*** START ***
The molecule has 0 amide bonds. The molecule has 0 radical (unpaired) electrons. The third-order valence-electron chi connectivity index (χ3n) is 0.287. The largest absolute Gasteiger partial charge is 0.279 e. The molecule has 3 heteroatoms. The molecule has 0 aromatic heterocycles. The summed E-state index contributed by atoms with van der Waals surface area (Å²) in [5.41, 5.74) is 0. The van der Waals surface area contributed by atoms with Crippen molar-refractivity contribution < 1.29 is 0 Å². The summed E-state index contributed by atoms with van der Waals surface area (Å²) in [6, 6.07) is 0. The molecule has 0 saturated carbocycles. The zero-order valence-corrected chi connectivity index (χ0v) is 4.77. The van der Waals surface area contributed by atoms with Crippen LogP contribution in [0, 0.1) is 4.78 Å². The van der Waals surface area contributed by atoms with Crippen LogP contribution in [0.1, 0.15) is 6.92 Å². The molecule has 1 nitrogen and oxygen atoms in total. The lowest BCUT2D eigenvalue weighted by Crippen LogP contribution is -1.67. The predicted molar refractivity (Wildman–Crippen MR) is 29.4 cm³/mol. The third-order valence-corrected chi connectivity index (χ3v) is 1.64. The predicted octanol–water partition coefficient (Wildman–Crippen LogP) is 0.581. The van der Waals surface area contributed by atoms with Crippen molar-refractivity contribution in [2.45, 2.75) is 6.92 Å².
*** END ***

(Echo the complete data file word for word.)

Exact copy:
The molecule has 0 amide bonds. The molecule has 0 radical (unpaired) electrons. The third-order valence-electron chi connectivity index (χ3n) is 0.287. The largest absolute Gasteiger partial charge is 0.279 e. The molecule has 3 heteroatoms. The molecule has 0 aromatic heterocycles. The summed E-state index contributed by atoms with van der Waals surface area (Å²) in [5.41, 5.74) is 0. The van der Waals surface area contributed by atoms with Crippen molar-refractivity contribution < 1.29 is 0 Å². The summed E-state index contributed by atoms with van der Waals surface area (Å²) in [6, 6.07) is 0. The molecule has 0 saturated carbocycles. The zero-order valence-corrected chi connectivity index (χ0v) is 4.77. The van der Waals surface area contributed by atoms with Crippen LogP contribution in [0, 0.1) is 4.78 Å². The van der Waals surface area contributed by atoms with Crippen LogP contribution in [0.1, 0.15) is 6.92 Å². The molecule has 1 nitrogen and oxygen atoms in total. The lowest BCUT2D eigenvalue weighted by Crippen LogP contribution is -1.67. The predicted molar refractivity (Wildman–Crippen MR) is 29.4 cm³/mol. The third-order valence-corrected chi connectivity index (χ3v) is 1.64. The predicted octanol–water partition coefficient (Wildman–Crippen LogP) is 0.581. The van der Waals surface area contributed by atoms with Crippen molar-refractivity contribution in [2.45, 2.75) is 6.92 Å².